But, to me personally, it's a shame that hospitals are distinguished between those that provide for people who have insurance and those that don't. I think that L.B.J. and Ben Taub should be commended. Everyone needs health care, no matter if they have money or not.

  11. not too long ago, kipperman's pawn shop on bellfort was taken over by "Mr. Money" pawn shop. does anyone know about this change of hands or why it happened?

    had anyone ever been to kipperman's?

    it was quite a trip...

    Is this like one of those drive thru wedding places in Las Vegas, Nevada?

  12. Ash, I believe it to be one of Subdude's hobbies, he doesn't get out much you know. But don't tell him I told you that, ok. ;)

    What do you mean "don't tell him"? He can clearly see everything that you, I, and everyone else posts.

    Speaking of Stucky's, does anyone remember that now abandoned one on I-10 about half way to Louisiana? I don't know why they thought they could make money way out there in the middle of nowhere.

    The one that is now closed down and abondoned is located on IH-10 and FM 1136 just outside of Orange, not far from where I live. The building is still there. To the best of my knowledge, the one on IH-10 between Anahuac and Winnie is still open. But my belief is that its days are numbered. I think that Cracker Barrel and other roadside places will eventually take over. "Stuckeys.Com" says that there are only two Stuckey's on IH-10 in the entire state of Texas: the one between Anahuac and Winnie and one in El Paso.

  13. I think it's pretty asinine that we don't have an interstate highway from the largest city in the state to its capitol. We don’t even have a non-stop state highway!

    Why doesn’t 290 go around Giddings?

    Yes, I never thought of that before! IH-35 connects San Antonio/Dallas/Fort Worth with the capital Austin. But, like you said, the largest city Houston doesn't connect with the capital. That doesn't quite add up.

  14. ooooooooohh.....did you ever see it???

    in high school, we used to go out there and look for it but we never did see it.

    tjones, ever hear of the light off gou hole road? out past the racetrack off 565?

    we used to go look for it too. no luck there either.

    Saratoga was a little ways west of Beaumont, which is where I graduated from high school. In 1973 the state legislature lowered the drinking age to 18. That resulted in a flood of people going to Saratoga every Friday night with ice chests loaded with Schlitz to go and see the "light." I went there once back in 1977. But for some reason we didn't stay long enough to see it and we headed back early. I don't recall a racetrack.

  15. I would say that a "moving picture show" qualifies as a movie, so, according to that book, the Orpheum would therefore be the first, opening in 1907.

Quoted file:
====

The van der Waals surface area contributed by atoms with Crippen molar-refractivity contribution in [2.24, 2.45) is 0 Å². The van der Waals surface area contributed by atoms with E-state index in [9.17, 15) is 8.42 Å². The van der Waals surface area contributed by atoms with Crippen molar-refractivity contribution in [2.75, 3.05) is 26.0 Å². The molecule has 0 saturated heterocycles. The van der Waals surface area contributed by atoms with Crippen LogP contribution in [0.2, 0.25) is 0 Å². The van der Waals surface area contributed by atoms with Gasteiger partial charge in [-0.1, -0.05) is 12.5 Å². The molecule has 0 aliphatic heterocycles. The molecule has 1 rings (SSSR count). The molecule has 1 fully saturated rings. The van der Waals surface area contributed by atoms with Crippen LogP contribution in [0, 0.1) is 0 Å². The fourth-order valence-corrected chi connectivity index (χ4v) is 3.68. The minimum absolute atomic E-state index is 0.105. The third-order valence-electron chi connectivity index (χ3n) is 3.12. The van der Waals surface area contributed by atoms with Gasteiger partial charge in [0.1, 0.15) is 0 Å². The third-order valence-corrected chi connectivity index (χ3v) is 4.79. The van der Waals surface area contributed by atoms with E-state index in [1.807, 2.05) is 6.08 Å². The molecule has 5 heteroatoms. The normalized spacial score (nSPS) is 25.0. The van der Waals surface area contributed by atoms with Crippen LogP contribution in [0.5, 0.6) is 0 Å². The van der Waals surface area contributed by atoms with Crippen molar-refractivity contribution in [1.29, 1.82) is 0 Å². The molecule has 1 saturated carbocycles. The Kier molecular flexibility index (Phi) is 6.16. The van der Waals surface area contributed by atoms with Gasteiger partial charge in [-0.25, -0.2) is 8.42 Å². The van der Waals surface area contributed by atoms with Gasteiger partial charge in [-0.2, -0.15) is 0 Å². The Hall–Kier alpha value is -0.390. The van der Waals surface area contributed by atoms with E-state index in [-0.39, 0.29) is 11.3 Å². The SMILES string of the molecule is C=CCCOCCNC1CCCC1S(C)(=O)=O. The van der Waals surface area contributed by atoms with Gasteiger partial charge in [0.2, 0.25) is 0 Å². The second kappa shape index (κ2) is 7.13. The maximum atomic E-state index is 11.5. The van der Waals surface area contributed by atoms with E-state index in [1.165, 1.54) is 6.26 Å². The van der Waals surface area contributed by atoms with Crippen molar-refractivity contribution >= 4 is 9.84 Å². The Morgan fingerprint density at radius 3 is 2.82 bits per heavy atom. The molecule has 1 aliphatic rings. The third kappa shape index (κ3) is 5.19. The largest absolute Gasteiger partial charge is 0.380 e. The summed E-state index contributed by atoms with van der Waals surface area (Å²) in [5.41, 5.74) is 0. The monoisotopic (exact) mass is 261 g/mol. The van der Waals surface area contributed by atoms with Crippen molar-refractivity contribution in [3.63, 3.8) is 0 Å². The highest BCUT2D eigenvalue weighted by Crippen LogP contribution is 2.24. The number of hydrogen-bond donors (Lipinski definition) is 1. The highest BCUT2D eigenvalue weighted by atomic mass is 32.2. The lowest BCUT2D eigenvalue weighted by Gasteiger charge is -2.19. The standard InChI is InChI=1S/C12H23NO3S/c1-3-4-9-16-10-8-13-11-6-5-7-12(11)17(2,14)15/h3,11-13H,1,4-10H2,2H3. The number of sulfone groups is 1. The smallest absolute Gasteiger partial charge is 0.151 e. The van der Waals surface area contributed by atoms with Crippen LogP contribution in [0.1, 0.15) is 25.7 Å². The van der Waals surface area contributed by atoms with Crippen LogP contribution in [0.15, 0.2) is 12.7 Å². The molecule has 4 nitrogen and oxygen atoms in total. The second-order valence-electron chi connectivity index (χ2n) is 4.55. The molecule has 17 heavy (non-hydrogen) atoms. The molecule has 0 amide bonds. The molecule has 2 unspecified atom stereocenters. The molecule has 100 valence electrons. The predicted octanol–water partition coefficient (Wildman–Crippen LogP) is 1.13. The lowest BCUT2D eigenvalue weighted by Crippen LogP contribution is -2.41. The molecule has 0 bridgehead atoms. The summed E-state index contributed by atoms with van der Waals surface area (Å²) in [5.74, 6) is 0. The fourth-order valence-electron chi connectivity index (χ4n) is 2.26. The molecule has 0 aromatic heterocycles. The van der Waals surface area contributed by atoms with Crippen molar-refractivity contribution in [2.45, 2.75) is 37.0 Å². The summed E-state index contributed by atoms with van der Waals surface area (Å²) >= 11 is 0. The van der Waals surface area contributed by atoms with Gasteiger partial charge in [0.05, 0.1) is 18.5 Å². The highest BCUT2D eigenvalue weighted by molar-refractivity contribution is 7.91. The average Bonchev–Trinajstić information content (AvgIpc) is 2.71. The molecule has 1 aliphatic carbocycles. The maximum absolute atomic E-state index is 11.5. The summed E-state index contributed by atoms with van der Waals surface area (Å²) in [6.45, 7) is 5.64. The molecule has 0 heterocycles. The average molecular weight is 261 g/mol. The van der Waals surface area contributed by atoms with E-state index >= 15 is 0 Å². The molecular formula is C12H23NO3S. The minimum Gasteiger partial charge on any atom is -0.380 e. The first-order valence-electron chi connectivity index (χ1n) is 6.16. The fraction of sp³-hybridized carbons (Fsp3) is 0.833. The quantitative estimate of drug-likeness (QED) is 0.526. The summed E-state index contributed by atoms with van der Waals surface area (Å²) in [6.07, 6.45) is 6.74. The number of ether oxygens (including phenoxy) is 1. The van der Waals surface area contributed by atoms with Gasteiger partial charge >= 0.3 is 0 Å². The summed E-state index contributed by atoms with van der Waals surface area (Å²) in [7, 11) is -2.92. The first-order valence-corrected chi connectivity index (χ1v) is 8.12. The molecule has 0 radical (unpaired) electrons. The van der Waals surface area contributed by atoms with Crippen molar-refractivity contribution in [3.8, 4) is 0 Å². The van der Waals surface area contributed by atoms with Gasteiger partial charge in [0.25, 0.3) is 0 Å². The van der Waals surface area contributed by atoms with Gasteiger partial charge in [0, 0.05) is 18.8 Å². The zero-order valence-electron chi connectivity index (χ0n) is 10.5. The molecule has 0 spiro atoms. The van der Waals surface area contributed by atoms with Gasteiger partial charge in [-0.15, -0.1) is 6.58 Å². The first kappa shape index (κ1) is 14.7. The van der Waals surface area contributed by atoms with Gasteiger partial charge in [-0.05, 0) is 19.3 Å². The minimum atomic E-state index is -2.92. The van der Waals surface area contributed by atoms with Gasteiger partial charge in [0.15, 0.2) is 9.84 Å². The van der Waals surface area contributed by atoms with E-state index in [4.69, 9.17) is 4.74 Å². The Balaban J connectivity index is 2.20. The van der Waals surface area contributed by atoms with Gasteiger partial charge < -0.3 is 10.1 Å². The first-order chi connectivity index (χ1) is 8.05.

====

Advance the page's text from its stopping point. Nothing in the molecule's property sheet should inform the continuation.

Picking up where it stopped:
Thanks!

    I read one time that before screens were made that big cities had "theatres" that were called "Nickelodeons" that had little machines that you would insert a coin into, look into a viewer, and watch a movie. Maybe Houston had one of those before the Orpheum. Or perhaps the Orpheum first had those machines and then a screen was later installed.

  16. Yes. that is EXACTLY what happened. Once the news was out world-wide, the Sheraton people paniced thinking my sister's ex-husband beat her 2 years later because of their reception at the hotel. It was amazing that my sister had the power to shutter an entire Sheraton property but there you have it. It gave her a whole new life.

    Yes, that's my story and I'm sticking to it!!!

    :lol:

    BTW, my sister will be appearing live in the RamaRoom all week...try the fried twinkies.

    Yes, my dad something similar, but not on as big of a scale that your sister did. When we lived in Houston, we went to the Santa Rosa Theatre. During the movie, my dad passed some silent intestinal gas. He said that he remembers hearing the teenagers coughing and shuffling their feet. Then last year FoxMulder took a photo of that closed-down theatre and e-mailed it to me. Later I e-mailed it to Subdude and he posted it under that topic.

    I printed that photo and showed it to my dad. He said that what he did was what caused the Santa Rosa to close down. As he pointed to the photo, he said: "See? A picture is worth a thousand words." Your sister had a bigger impact because the Sheraton-Lincoln Hotel was much larger than the Santa Rosa Theatre. But I don't know if the Santa Rosa's closing gave my dad a whole new life.

  17. The two Sakowitz children are alive and well. Robert Sakowitz and his sister, Lynn Wyatt, are both active in the social scene. Lynn is married to Oscar Wyatt who founded Coastal Corp. He has been charged with paying illegal kickbacks to Iraqi officials as part of a scheme to circumvent the United Nation's oil-for-food program in 2001.

    Mr. Wyatt sounds like a "good ol' boy."

    I remember when they closed their downtown store. I worked contract to help move the phone system from the downtown to the Galeria store. I had to crawl across through the ceiling of the Galeria store to punch holes and drop phone lines down to cashiers stations below. Man that was scary! The ceiling was made of stucco and only two feet high. There were fire water lines, AC vents, and VERY DARK. All the time knowing if I fell through it was 30 feet to the floor below.

    We still have a set of silver spoons and crystal glasses with "S" inscribed on them.

    I once worked for a private telecommunications company installing phone systems in businesses. When a business closed down and relocated, we just threw away the phone system and installed a new system in the company's new location. We were told that it would cost more to load up, transport, and re-install the old phone system than it would to simply re-install a new and updated system. I guess it was different back when you did it.